Baby Deaths Review at NHS Hospitals Allegedly Obsessed with ‘Natural Births’ Widens

France launches nationwide probe into baby arm birth defects. A relatively small number of cases have been detected so far -- about 25 over the past 15 years in the regions of Brittany, Loire-Atlantique and Ain -- but the defects have caused public alarm and have been widely reported by …

A review into mother and baby deaths and serious injuries at an NHS hospital trust — labelled potentially the UK’s deadliest failure at a maternity unit — has been widened to cover 215 families.

The Care and Quality Commission (CQC) launched a review into the Shrewsbury and Telford NHS Hospital Trust in 2017 over concern of 23 cases of infant and mother deaths and serious injuries of infants including brain damage.

The review into the West Midlands, England, hospitals was nearly tripled in August to include 60 families, increased again in September to 100, and for the third time was expanded to over 200 on Wednesday.

The BBC reports that it is understood not all new cases related to deaths or serious harm.

In October, the CQC said it was taking “urgent action to protect people” at the NHS trust after doctors were found to be failing to spot potential problems on baby scans. Staff were also said to be failing to notice signs of potential sepsis, according to The Telegraph.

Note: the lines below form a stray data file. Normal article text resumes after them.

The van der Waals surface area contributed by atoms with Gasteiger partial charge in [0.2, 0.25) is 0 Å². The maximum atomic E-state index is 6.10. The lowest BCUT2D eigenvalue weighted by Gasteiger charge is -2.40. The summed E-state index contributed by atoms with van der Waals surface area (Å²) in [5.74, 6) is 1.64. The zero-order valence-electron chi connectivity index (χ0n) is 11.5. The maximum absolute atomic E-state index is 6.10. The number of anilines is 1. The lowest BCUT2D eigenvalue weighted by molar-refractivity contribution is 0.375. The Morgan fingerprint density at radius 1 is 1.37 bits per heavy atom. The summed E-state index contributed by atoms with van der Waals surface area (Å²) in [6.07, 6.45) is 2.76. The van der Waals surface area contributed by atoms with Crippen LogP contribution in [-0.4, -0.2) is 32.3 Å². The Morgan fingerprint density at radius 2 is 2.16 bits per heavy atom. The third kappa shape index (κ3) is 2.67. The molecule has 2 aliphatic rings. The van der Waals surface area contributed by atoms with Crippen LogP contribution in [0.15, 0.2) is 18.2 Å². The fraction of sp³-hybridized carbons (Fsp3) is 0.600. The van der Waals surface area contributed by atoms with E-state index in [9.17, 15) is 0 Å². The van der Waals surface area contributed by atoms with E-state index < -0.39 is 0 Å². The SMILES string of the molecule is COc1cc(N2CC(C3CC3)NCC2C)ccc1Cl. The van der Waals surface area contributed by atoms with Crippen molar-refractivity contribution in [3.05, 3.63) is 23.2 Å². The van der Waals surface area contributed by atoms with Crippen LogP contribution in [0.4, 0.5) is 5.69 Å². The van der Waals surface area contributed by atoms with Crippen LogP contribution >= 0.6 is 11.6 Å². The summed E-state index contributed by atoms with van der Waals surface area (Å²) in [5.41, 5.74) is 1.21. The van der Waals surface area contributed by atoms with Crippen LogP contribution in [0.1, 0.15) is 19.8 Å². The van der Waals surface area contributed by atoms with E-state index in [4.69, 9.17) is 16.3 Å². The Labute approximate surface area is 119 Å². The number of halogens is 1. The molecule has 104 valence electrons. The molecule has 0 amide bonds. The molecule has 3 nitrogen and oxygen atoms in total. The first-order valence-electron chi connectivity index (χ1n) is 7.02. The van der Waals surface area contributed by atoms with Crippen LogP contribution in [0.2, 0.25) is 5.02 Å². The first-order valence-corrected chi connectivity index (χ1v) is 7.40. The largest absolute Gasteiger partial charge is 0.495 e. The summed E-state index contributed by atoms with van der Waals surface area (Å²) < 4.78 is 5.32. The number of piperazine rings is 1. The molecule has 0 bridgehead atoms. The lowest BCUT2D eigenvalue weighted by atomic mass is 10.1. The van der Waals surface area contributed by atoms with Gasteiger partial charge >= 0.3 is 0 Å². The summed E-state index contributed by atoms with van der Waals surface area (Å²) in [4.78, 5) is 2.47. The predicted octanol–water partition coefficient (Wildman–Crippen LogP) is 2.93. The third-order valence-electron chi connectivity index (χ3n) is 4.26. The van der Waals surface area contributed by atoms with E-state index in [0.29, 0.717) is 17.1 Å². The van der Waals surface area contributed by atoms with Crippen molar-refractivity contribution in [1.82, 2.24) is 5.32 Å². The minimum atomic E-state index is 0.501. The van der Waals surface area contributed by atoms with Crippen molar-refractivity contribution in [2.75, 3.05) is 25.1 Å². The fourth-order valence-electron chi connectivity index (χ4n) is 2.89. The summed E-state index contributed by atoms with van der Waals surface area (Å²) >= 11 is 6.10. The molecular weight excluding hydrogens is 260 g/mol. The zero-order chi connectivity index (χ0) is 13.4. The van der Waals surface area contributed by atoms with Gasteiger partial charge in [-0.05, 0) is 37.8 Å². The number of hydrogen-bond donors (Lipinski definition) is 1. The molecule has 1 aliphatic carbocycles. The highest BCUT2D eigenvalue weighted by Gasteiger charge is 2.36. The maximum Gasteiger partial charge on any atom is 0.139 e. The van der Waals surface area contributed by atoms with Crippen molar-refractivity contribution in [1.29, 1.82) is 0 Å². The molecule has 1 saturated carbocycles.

Then last week, health secretary Matt Hancock put the trust into special measures — a status applied to hospitals that fall short of standards where an external improvement director is appointed.

Breitbart London reported in August that cases, stretching back 19 years, included at least four deaths of mothers, infant death, and brain juries.

It was alleged in August that the midwife-led units had an obsession with ‘natural births,’ with affected parents claiming that had their babies been delivered by caesarian or with forceps, they may not have suffered oxygen deprivation-related brain damage.

One mother told the Daily Mail how she was “crying out of a c-section” at one of the maternity wards during her traumatic birth. She claimed her baby became trapped in her pelvis and was left with a large bruise on his head after a consultant used forceps to pull her son out of the birth canal.

The alleged preference for birth without these interventions was said to echo midwives’ zealous adherence to natural birth at Furness General Hospital — part of the Morecambe Bay NHS Trust where a 2015 government inquiry found that the deaths of 11 babies and a mother at the Trust were the result of a “lethal mix” of failures.

A source close to the Shrewsbury and Telford situation told the Health Services Journal “the scale of this could put Morecambe Bay into the shade.”

A project by the Royal College of Obstetricians and Gynaecologists published a report Tuesday which revealed that out of 1,123 cases of baby deaths or neonatal brain damage examined, 71 per cent could have been avoided if the NHS had given better care.


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